Idaho Gun Bills Zip Through Senate State Affairs Committee 

The committee, chaired by Nampa Republican Sen. Curt McKenzie, cut off testimony before hearing from a number of key stakeholders, including law enforcement and some representatives from Idaho's universities.

An Idaho State Senate committee has wasted no time in pushing forward a bill that would punish Idaho law enforcement officers if they assisted federal agents in confiscating banned weapons.

A similar measure died in the Senate State Affairs Committee during the 2013 session, but this year a new bill—this time sponsored by Meridian Republican Sen. Marv Hagedorn—sailed through the committee Feb. 14, mere days after Hagedorn unveiled the proposal in a print hearing.

"The first offense would be a $1,000 fine and a second offense would result in a misdemeanor charge," Hagedorn told the committee Feb. 10, outlining how law enforcers could become criminals if they assisted federal agents in enforcing an executive order that, in Hagedorn's view, was in conflict with the Idaho Constitution.

Hagedorn said "in a nutshell" the issue came down to the possibility of a federal order that might lead to confiscation of guns or ammunition. But Boise Democratic Sen. Elliot Werk questioned where Hagedorn's suspicions were rooted.

"Do you have any indication that any federal order or law is imminent in the next decade?" asked Werk.

"No I do not," answered Hagedorn.

Meanwhile, the same committee also moved forward another controversial firearms bill that would see more students, faculty and staff carrying firearms onto the campuses of Idaho's public universities and colleges.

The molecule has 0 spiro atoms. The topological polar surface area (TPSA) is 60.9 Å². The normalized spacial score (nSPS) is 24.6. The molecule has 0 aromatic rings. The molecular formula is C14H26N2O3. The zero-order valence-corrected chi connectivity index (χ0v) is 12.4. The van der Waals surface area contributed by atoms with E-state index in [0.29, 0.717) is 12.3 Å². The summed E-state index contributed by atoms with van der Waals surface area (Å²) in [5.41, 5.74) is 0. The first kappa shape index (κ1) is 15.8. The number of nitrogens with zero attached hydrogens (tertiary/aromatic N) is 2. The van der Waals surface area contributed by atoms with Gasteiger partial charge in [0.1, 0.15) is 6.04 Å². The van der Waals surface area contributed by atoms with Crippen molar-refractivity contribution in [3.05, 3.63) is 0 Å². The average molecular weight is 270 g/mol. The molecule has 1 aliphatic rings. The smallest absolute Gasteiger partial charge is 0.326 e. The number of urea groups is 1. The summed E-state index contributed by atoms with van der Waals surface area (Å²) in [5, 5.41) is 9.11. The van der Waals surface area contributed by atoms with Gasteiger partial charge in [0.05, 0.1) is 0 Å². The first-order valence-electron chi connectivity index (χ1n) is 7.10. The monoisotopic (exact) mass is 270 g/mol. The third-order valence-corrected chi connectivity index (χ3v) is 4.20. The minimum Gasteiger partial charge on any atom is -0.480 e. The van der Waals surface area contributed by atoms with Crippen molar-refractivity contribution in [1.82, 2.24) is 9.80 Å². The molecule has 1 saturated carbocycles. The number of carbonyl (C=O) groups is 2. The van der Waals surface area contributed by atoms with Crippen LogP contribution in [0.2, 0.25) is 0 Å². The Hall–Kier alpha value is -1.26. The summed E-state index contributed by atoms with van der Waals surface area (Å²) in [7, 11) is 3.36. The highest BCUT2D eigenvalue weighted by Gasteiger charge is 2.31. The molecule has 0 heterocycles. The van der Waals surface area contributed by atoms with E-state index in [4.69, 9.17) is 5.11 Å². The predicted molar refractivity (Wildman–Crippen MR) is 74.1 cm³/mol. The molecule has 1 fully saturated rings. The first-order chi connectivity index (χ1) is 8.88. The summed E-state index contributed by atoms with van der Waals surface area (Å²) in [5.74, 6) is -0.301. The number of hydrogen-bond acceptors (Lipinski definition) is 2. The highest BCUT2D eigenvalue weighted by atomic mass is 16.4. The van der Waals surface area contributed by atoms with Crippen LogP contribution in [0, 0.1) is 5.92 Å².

The committee, chaired by Nampa Republican Sen. Curt McKenzie, cut off testimony before hearing from a number of key stakeholders, including law enforcement and some representatives from Idaho's universities.

McKenzie said, "If we continued to hear from everyone, it would take us three or four more meetings."

Ketchum Democratic Sen. Michelle Stennett, also pleading for a delay, said the committee was "being awfully hasty to run this vote through today. We haven't had an opportunity to hear from all of the universities. It's unfair not to have them speak."

The guns on campus bill is now sitting before the full Senate, where it had its second reading on Feb. 14 and is expected to be debated and voted on as early as Monday, Feb. 17.


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